Godefroy stated that it is a "fight to get people to eat with Champagne." Champagne is seen as a celebratory wine, a luxury which people don't consider when choosing a pairing for dinner. It is not only a problem in the U.S. but also in France and the rest of Europe. Even though more Europeans drink wine with their meals, that commonly does not extend to Champagne. This is especially disconcerting to Godefroy as Besserat is specifically designed to accompany food. It is thus important to him to travel and promote the idea that Champagne and food should go together.

Yesterday, I encouraged people to Drink Champagne With Dinner and I would also strongly recommend that you consider drinking the Champagnes of Besserat de Bellefon with food. After tasting through their portfolio, I found their Champagnes to generally possess a creamy texture with good acidity and delicious flavors. They were well-structured, elegant wines with plenty of finesse. The bubbles were tiny and fine, refreshing and cleansing. And with our lunch, each course was enhanced by the addition of the paired Champagne.

We began our lunch with the NV Besserat de Bellefon Cuvée des Moines Extra Brut ($60), a blend of 35% Chardonnay, 20% Pinot Noir, and 45% Pinot Meunier. They added the Extra Brut to their portfolio in 2009 and it has a low dosage of 3.5 grams of sugar per liter. I found this Champagne to be bone-dry, with lots of acidity and strong lemony notes. It was creamy with a backbone of minerality and briny hints. It was clean and elegant, and went well with the lush fattiness of a Salmon sashimi skewer. This certainly would be an excellent accompaniment to a Sushi dinner or a plate of raw oysters.

Next up, we tasted the NV Besserat de Bellefon Cuvée des Moines Brut ($45), a blend of 35% Chardonnay, 20% Pinot Noir, and 45% Pinot Meunier. This is their flagship wine, which accounts for about 55% of their total sales. It is not a traditional Brut but rather a Prestige Cuvée, with a dosage of about 4.8 grams. You should note that this wine, as well as the Extra Brut, has a high percentage of Pinot Meunier, which is uncommon for many Champagne Houses. This wine also was creamy and elegant, dry with good acidity, and with tasty flavors of lemon, pear and salted nuts. It was paired with a crude of lubina (sea bass) with pickled vegetables & a citrus foam. Again, it was a very good pairing and the Brut would work well with sushi and oysters too.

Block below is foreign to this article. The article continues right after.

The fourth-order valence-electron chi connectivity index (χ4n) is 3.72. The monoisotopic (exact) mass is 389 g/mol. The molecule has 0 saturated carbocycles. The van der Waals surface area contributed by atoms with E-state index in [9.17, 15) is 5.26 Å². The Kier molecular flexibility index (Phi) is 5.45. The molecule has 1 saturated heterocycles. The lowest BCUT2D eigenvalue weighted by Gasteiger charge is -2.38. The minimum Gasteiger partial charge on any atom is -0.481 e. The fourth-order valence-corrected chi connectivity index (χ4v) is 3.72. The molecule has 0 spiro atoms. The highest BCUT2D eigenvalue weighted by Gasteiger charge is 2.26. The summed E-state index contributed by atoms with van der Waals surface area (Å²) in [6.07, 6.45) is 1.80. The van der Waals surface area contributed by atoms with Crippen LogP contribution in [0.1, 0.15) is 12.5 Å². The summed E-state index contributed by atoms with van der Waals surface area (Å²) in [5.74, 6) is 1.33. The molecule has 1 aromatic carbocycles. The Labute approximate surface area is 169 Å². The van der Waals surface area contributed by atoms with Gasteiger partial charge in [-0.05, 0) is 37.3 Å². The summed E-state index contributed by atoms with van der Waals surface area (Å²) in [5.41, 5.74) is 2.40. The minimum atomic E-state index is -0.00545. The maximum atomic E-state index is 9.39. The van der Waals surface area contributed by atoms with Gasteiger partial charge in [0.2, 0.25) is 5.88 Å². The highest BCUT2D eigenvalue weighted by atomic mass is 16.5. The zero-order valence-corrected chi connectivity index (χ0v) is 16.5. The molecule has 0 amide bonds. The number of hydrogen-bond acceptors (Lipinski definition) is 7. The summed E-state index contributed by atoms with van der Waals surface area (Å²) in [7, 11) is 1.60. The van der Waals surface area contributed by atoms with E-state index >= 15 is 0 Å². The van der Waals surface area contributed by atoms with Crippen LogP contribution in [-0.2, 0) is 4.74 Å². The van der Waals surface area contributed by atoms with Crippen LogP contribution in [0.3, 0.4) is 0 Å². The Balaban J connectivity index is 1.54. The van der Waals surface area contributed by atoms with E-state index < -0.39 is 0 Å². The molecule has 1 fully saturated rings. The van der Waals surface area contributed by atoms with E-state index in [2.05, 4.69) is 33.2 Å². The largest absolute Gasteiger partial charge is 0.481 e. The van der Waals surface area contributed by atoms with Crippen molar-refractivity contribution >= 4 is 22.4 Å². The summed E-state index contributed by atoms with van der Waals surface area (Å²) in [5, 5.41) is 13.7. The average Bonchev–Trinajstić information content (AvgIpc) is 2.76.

The NV Besserat de Bellefon Cuvée des Moines Blanc de Blancs ($75) is made from 100% Grand Cru Chardonnay from Cotes des Blancs. This style was added to their portfolio in 1999. Creamy, dry and crisp, this Champagne presented an appealing and complex blend of flavors, including light toasty notes, bright citrus and honey elements. Plenty of chalky minerality and some floral accents, with a lengthy and pleasing finish. It was paired with a grilled Maine lobster with West Coast morels, faux gnocchi, ramp creme, seaweed-mushroom jus and Burgundy truffle. This champagne cut well through the richness of this dish.

The Vintage 2006 Besserat de Bellefon Cuvée des Moines Brut ($80) is a blend of 54% Chardonnay, 15% Pinot Noir, & 31% Pinot Meunier. This is their current release and they don't always produce a vintage Champagne each year. This Champagne possessed a bright gold color and reminded me of the Brut except at a higher level, with more intensity and complexity. It was still elegant, yet with more restrained power. Crisp and dry, creamy and delicious. A beautiful and harmonious melange of flavors, including apple, pear, almonds, spice and brioche. There is so much going on in the glass. This was paired with roasted squab breast , Berkshire pork belly, a buckwheat pancake with balsamic syrup, walnut and portobello circles. This was a heartier dish and the Champagne was up to the task, making me think it will do well with other grilled meats as well.

One of my favorite Champagnes of the event was the NV Besserat de Bellefon Cuvée des Moines Brut Rosé ($70), a blend of 30% Chardonnay, 30% Pinot Noir, & 40% Pinot Meunier. They started producing a Rosé in 1972 and it has become very popular in the U.S. With a rich salmon color, this is a compelling Champagne, with bright red fruit flavors, a mild smokiness, peach & orange zest notes. It is crisp and clean, elegant and dry. This is a Champagne I could easily drink all night. It was paired with a couple cheeses and was a very pleasing companion. I think this would be a versatile Champagne for food pairings and I'd happily drink it with pizza or a burger.

Look for Besserat de Bellefon Champagnes at your local wine shop or while dining out at a restaurant. Champagne pairs well with food and you should be drinking it more with meals, but the Champagnes of Besserat go even better with food than many others. And they are simply delicious as well.